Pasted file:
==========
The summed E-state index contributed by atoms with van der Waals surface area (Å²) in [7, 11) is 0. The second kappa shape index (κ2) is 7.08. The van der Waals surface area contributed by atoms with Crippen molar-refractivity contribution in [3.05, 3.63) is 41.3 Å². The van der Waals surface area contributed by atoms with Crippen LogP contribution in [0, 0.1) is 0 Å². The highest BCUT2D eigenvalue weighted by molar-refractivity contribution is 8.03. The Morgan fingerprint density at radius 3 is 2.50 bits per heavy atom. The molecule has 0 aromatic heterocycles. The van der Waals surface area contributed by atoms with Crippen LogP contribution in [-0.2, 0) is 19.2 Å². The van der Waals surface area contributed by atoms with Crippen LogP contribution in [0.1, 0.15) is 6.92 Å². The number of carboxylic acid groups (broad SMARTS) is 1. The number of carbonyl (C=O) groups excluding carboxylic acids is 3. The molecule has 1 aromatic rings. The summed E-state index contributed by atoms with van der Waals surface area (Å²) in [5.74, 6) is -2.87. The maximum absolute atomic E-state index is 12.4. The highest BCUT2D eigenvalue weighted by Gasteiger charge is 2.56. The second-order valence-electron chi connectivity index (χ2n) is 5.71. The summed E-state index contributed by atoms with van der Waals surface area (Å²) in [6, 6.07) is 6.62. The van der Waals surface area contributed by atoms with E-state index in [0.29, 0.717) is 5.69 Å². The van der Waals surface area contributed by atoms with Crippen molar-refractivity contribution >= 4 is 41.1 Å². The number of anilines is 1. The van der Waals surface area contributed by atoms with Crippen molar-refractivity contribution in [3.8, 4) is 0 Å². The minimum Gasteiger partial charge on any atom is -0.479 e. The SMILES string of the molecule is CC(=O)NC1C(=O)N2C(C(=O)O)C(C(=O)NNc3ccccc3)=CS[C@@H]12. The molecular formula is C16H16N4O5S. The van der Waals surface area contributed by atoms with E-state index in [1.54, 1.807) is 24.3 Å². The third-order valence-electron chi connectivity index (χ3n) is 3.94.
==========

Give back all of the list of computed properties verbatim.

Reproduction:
The summed E-state index contributed by atoms with van der Waals surface area (Å²) in [7, 11) is 0. The second kappa shape index (κ2) is 7.08. The van der Waals surface area contributed by atoms with Crippen molar-refractivity contribution in [3.05, 3.63) is 41.3 Å². The van der Waals surface area contributed by atoms with Crippen LogP contribution in [0, 0.1) is 0 Å². The highest BCUT2D eigenvalue weighted by molar-refractivity contribution is 8.03. The Morgan fingerprint density at radius 3 is 2.50 bits per heavy atom. The molecule has 0 aromatic heterocycles. The van der Waals surface area contributed by atoms with Crippen LogP contribution in [-0.2, 0) is 19.2 Å². The van der Waals surface area contributed by atoms with Crippen LogP contribution in [0.1, 0.15) is 6.92 Å². The number of carboxylic acid groups (broad SMARTS) is 1. The number of carbonyl (C=O) groups excluding carboxylic acids is 3. The molecule has 1 aromatic rings. The summed E-state index contributed by atoms with van der Waals surface area (Å²) in [5.74, 6) is -2.87. The maximum absolute atomic E-state index is 12.4. The highest BCUT2D eigenvalue weighted by Gasteiger charge is 2.56. The second-order valence-electron chi connectivity index (χ2n) is 5.71. The summed E-state index contributed by atoms with van der Waals surface area (Å²) in [6, 6.07) is 6.62. The van der Waals surface area contributed by atoms with E-state index in [0.29, 0.717) is 5.69 Å². The van der Waals surface area contributed by atoms with Crippen molar-refractivity contribution >= 4 is 41.1 Å². The number of anilines is 1. The van der Waals surface area contributed by atoms with Crippen molar-refractivity contribution in [3.8, 4) is 0 Å². The minimum Gasteiger partial charge on any atom is -0.479 e. The SMILES string of the molecule is CC(=O)NC1C(=O)N2C(C(=O)O)C(C(=O)NNc3ccccc3)=CS[C@@H]12. The molecular formula is C16H16N4O5S. The van der Waals surface area contributed by atoms with E-state index in [1.54, 1.807) is 24.3 Å². The third-order valence-electron chi connectivity index (χ3n) is 3.94.